In her novel Arbash has elaborated on the idea of mixed marriages between different religious sects in the Syrian community. Nevertheless, all the love stories between her characters have been repressed in a way or another; does Arabash implicitly want to say through them that the thought of accepting of this idea from a Syrian audience is still in its early phases. Unfortunately it is a big yes for Arbash who felt sorry and astonished how a society such as the Syrian society, with such a long history of successive civilizations, and being the cradle of the three Monotheistic religions, which all agree upon one message (love); still rejects the idea of mixed marriages. Arabash affirmed that those marriages could "increase the awareness of each religion towards the other and create a generation that is more open to the other, more tolerating." adding that if in times of peace we couldn't accept this idea, are we going to accept it in wartime? "Perhaps that is why I allowed myself to set a happy ending for Ibrahim and Heba’s relationship to say that hope is still there." She merrily exclaimed.

Throughout the novel we noticed indication of religious symbols both Islamic and Christian, like the cross or the crescent but as well metaphors and images representing the painful path of the saints who sought the truth; there is as well plain texts from holy books (Bible and Quran). What was the purpose of all those quotations? Arbash explained to Syriatimes that her usage of the religious discourse in her novel was to reflect two main ideas: the first is that all religions carry the same heavenly message (love and patience) which are the path to salvation. The second is that accepting the other does not mean abandoning your religion or faith, but rather an opportunity to broaden our horizons. Arabash affirmed as well that being a young writer, she really knows her generation trend, a generation that has grown in the war time, where hatred and distinction according to your religion was a method used on all Syrians to impose hostility between them. 

In regards to the Literary movement prosperity in Syria throughout the war, particularly feminine creative writing, Arbash disagreed since she sees iconic names in the Syrian literature  such as (Elfat Al-Edlbi, Nadia Khost, Colette Khory, Ghada Al-Samman), gained fame for their extraordinary literary works apart from war. However, she couldn't ignore that "war presents an environment rich with events, tales, and stories that many tried to document or overcome through films, TV series, paintings, short stories and novels", which is according to Arbash a good indication that makes us restore faith in the great ability of the Syrian people to turn pain into art and war into beauty.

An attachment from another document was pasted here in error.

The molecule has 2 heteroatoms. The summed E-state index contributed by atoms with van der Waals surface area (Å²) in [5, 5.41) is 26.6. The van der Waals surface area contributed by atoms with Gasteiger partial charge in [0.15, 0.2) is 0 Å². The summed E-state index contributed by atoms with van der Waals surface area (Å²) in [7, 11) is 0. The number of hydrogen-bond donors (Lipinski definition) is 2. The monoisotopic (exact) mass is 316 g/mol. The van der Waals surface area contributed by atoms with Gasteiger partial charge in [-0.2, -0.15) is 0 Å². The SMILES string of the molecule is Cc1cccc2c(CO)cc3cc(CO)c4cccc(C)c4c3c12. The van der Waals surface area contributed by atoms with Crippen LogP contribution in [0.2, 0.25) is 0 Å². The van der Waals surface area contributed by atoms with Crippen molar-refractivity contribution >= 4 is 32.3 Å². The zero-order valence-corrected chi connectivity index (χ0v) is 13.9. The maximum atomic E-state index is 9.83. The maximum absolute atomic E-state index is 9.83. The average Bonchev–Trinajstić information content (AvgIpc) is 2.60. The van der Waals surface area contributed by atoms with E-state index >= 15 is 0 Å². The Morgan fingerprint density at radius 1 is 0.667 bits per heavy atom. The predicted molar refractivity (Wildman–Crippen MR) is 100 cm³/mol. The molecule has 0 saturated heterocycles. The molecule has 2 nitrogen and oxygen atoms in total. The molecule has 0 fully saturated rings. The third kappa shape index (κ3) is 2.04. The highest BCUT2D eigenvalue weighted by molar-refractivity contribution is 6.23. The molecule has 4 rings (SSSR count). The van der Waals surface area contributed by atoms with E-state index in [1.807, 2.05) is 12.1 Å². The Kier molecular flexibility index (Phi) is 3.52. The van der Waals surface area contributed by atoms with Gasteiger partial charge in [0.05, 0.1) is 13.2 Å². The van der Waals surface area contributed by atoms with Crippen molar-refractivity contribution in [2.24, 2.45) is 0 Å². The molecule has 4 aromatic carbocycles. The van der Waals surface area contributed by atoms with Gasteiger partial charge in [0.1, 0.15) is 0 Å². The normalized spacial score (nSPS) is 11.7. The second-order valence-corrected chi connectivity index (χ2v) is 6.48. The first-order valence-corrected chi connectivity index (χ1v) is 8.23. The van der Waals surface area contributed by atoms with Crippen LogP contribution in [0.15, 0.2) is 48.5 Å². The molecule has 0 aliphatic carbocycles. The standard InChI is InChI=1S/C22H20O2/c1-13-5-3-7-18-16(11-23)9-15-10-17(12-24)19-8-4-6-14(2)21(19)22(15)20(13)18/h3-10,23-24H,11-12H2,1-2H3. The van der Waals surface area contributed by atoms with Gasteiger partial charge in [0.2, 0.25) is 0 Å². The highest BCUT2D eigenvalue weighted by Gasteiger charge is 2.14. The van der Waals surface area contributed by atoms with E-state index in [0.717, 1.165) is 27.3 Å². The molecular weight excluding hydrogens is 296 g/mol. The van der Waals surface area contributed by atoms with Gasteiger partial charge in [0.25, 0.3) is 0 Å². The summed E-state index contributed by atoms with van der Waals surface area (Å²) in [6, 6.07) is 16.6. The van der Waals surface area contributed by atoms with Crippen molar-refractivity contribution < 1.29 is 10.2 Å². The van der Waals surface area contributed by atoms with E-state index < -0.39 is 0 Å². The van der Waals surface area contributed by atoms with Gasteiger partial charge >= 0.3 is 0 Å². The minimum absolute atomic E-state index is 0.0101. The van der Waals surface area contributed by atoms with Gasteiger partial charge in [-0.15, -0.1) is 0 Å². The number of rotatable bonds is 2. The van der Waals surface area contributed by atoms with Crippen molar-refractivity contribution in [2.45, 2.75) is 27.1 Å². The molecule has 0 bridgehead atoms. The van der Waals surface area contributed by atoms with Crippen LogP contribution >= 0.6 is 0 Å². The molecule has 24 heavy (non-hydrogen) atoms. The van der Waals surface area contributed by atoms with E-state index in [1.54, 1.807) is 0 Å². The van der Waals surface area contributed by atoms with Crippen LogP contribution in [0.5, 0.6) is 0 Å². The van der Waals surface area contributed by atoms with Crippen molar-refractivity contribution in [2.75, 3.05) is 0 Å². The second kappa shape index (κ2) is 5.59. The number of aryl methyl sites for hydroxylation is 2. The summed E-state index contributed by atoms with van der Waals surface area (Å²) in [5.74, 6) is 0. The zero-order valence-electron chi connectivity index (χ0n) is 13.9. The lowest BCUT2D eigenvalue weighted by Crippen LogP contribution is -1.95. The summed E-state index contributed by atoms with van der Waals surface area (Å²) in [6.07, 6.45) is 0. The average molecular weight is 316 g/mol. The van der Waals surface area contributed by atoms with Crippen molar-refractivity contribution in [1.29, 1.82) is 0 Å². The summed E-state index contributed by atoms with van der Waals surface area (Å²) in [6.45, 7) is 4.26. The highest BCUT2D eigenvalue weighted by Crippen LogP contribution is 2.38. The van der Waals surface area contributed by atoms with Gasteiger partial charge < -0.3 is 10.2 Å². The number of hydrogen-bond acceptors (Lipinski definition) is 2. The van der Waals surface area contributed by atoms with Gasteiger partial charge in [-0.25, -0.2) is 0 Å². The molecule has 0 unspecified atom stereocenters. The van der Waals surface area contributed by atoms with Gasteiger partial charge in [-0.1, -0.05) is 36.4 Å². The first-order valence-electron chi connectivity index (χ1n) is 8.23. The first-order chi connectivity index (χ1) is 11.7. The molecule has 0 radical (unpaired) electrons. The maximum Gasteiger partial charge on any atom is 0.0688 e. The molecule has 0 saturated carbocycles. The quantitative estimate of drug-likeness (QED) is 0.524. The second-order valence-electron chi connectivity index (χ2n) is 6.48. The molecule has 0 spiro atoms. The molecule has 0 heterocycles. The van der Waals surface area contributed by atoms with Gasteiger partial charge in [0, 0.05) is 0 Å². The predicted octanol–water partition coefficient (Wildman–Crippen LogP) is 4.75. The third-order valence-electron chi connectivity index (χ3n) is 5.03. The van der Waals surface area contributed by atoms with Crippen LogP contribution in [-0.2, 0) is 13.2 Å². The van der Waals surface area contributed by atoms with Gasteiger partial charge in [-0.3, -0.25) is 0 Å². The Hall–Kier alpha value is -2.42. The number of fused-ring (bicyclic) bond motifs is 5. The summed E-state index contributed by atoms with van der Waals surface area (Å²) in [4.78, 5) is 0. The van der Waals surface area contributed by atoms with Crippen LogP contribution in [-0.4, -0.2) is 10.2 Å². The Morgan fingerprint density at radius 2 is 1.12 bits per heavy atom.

Bouran Arbash who has been an English instructor at the Private University of Kalamoon for many years, has finished writing her second novel, but because of the current situation of covid19, was forced to postpone publishing it. She stated to Syriatimes concerning her future projects that she is working on making her second novel a TV series. "It is not easy since I need to keep communicating with my characters to keep them alive in my memory." Arbash concluded her speech with Syriatimes.

However, for us to conclude we have to keep in mind that fiction is far from being for forgotten, it is the only living evidence of cultures, civilizations, peoples. Literature is the eternal track tracing back our breath _ Do never forget to "Inhale Exhale".


Interview: Lama Alhassanieh